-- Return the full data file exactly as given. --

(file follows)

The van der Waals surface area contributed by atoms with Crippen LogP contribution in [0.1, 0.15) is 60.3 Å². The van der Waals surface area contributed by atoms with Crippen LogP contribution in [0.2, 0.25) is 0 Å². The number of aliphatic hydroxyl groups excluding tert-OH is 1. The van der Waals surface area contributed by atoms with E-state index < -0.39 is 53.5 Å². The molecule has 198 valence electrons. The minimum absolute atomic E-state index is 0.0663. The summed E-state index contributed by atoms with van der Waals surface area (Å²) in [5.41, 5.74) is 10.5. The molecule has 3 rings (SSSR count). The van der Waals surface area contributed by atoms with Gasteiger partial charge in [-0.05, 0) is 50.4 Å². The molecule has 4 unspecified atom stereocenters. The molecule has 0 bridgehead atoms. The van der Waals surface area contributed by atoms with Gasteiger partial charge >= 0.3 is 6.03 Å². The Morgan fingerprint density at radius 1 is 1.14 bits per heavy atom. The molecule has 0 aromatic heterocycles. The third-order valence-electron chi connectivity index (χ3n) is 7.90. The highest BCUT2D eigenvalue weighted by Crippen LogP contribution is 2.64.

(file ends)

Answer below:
The van der Waals surface area contributed by atoms with Crippen LogP contribution in [0.1, 0.15) is 60.3 Å². The van der Waals surface area contributed by atoms with Crippen LogP contribution in [0.2, 0.25) is 0 Å². The number of aliphatic hydroxyl groups excluding tert-OH is 1. The van der Waals surface area contributed by atoms with E-state index < -0.39 is 53.5 Å². The molecule has 198 valence electrons. The minimum absolute atomic E-state index is 0.0663. The summed E-state index contributed by atoms with van der Waals surface area (Å²) in [5.41, 5.74) is 10.5. The molecule has 3 rings (SSSR count). The van der Waals surface area contributed by atoms with Gasteiger partial charge in [-0.05, 0) is 50.4 Å². The molecule has 4 unspecified atom stereocenters. The molecule has 0 bridgehead atoms. The van der Waals surface area contributed by atoms with Gasteiger partial charge >= 0.3 is 6.03 Å². The Morgan fingerprint density at radius 1 is 1.14 bits per heavy atom. The molecule has 0 aromatic heterocycles. The third-order valence-electron chi connectivity index (χ3n) is 7.90. The highest BCUT2D eigenvalue weighted by Crippen LogP contribution is 2.64.